Bradley Borthwickthe exhibition of “Empire Items“conveys more than it first appears. In the gallery on the second floor of Burlington’s BCA Center, warm spotlights focus on two rather austere installations. The lighting is otherwise dim, giving the small room a feeling of privacy in a secret room.
To the left, an amphora nearly four feet long emerges half-carved from a 600-pound block of Vermont Olympic white marble, as if adorning a sarcophagus. It sits on three thick beams of Atlantic white cedar, each 24 inches long. A narrow marble tablet, or gravestone, rests against the amphora.
Fifteen replicas of the tablet, cast in beeswax, lean against an opposite wall. Five of them are raised above the others on cedar blocks. The tablets are 20.5 inches wide, 31 inches high and 1.5 inches thick. Their elegantly carved inscription is in memory of a Mr. John Pratt, buried in 1768 in Old Bennington Cemetery, where Borthwick first spotted the gravestone.
An accompanying soundscape features a relentless industrial clatter paired with a melancholy piano melody. Little by little, the composition gains in intensity, then fades and is built up again and again. The sound is hypnotic, attractive and repulsive at the same time.
As Borthwick explained in a phone call, he recorded the hydraulic hammer at a metal shop near his home in Maine. He then sent the file to his brother-in-law, SJ Kardash, musician and producer in Saskatchewan. Kardash composed and played the piano part and synchronized it to the sweltering beat of the machine.
While the audio component of “Objects of Empire” creates ambience, the visuals present an alluring figure. Items can be relics, or omens, or maybe both. Their placement is clearly intentional but recalls the rough order of a salvage warehouse. Visitors may wonder, What is happening here?
According to the guide, written by Heather Ferrell, curator and director of exhibitions at the BCA, “Borthwick carefully reflects on the shared cycles of civilization by investigating two seemingly incongruous artifacts – an 18th-century Vermont gravestone known as the Pratt’s tablet and an ancient, Roman-period amphora … [He] presents each form as a powerful signifier of memory, place and cultural connection. ”
The Ontario-born artist, now associate professor of art at Colby College, is indeed drawn to the study of history, both cultural and industrial. The amphora and the tablet are “markers of a time and a place,” he said. These are vestiges of both ascension and decline.
Borthwick suggests that objects are more than just physical rubbish; they can hold the collective memory. “There is a resonance I feel when I carve stone,” he said. “I can’t explain it, but I know it’s there.”
Found at sites around Europe and the Mediterranean region, caches of amphorae bear witness to the vast expanses of the Roman Empire. The Pratt Tablet – “one of the first marble works from Vermont to be placed in a cemetery,” Ferrell observes – denotes a different kind of empire: the flourishing quarries and stonecutting industries of New England .
The juxtaposition of Borthwick elements here is fascinating – and more than a little mind-blowing. The exhibition is not didactic, but it offers tantalizing mental burrows. A consideration of time that spans millennia is one of them: the amphora exists in this distant past that we call “antiquity”. The gravestone is simply old – from an accessible past that is evident in Vermont cemeteries. What connects these periods with each other is a primitive unfathomable stone, mined from the earth and used by man in life and death through the ages.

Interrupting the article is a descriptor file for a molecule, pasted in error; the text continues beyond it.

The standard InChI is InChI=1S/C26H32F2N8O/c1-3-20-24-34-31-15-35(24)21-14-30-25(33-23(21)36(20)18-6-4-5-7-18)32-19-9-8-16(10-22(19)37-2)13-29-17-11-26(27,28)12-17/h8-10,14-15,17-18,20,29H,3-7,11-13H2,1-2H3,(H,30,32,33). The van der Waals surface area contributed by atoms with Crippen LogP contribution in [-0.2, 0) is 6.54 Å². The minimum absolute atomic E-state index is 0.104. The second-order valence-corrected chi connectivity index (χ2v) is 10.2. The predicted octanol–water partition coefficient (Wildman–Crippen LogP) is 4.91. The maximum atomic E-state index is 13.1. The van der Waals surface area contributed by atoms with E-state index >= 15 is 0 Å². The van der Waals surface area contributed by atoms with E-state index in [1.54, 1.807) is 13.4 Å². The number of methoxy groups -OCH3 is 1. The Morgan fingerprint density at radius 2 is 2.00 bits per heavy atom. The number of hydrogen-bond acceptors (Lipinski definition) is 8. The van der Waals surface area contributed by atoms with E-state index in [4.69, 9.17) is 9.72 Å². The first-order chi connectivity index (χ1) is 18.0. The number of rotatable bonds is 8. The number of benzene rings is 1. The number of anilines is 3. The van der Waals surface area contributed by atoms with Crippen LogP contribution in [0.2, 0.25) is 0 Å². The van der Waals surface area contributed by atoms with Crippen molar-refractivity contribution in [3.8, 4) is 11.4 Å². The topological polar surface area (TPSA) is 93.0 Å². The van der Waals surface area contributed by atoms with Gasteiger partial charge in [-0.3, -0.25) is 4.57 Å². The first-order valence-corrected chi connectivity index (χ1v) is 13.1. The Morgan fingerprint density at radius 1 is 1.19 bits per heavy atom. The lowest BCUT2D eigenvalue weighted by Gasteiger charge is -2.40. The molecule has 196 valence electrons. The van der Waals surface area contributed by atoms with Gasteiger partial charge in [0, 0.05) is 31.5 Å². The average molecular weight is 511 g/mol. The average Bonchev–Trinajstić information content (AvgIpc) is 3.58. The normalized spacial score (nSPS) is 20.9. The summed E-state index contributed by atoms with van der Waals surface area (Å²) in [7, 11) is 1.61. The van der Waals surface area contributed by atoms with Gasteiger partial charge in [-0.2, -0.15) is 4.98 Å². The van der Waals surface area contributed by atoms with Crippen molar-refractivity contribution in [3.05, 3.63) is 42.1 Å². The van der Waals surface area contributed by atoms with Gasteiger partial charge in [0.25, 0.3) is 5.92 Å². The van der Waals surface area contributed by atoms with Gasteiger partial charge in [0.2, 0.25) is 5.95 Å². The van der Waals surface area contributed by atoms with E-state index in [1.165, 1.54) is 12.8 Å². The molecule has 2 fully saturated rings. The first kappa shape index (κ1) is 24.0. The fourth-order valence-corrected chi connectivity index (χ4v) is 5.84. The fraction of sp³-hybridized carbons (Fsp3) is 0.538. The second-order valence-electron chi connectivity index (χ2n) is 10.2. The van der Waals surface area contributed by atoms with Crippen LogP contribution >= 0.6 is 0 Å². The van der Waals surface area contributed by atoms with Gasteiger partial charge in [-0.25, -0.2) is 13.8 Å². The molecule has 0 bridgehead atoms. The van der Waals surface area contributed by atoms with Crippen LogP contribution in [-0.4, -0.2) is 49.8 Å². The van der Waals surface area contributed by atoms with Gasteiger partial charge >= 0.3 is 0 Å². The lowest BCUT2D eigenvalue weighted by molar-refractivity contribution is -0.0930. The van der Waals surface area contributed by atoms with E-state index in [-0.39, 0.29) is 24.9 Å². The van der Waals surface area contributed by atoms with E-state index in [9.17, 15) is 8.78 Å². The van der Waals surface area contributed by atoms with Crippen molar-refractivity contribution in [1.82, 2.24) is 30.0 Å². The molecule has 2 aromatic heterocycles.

2021 is a comfortable distance from the rise and fall of ancient Rome, less of the decline of a once robust economy in Vermont. Which is decidedly UNcomfortable to contemplate is the current period of degradation – of climate, of natural resources, of civility, of democracy. As Borthwick writes in his statement for a previous exhibit, titled simply “Amphorae”: “[W]What could these symbols of the Empire allow us to recognize in our current positioning along the cycle of civilizations? ”
Borthwick’s use of beeswax reflects an alarming decline: that of bee colonies. “Conceptually, we know that without bees we don’t have a lot of food,” he said. But the materiality of beeswax also has a less obvious significance in the exhibition.
“Beeswax is inert,” Borthwick explained. “The material doesn’t deteriorate, it doesn’t degrade.” As long as the temperature does not exceed the melting point of 147 degrees Fahrenheit, these beeswax replicas will outlast his stone carvings. As evidence, Borthwick pointed out that stone structures fell victim to abrasive elements over time – and that the ancient Romans kept records on beeswax tabulae. Many of them remain intact to this day, he said, kept in museums in Rome.
The beeswax tablets also adorn “Objects of Empire” with a pleasant aroma and a warm, earthy color – a contrast to the cold white stone. The materiality of each component, including the reddish wood blocks, enhances the aesthetics of the others.
As an artist, Borthwick said, he has become more aware of the limited natural resources he uses. And in his sculpture classes at Colby College, where he taught for eight years, his students are now more likely to use reclaimed wood and leftover stone blocks, he said.
Borthwick plays the long game, so to speak, aware of the past and future of the earth-based materials he has used and loved for over 20 years. “It’s not trendy,” he said of the stone. “But I still believe that marble can still speak to people.”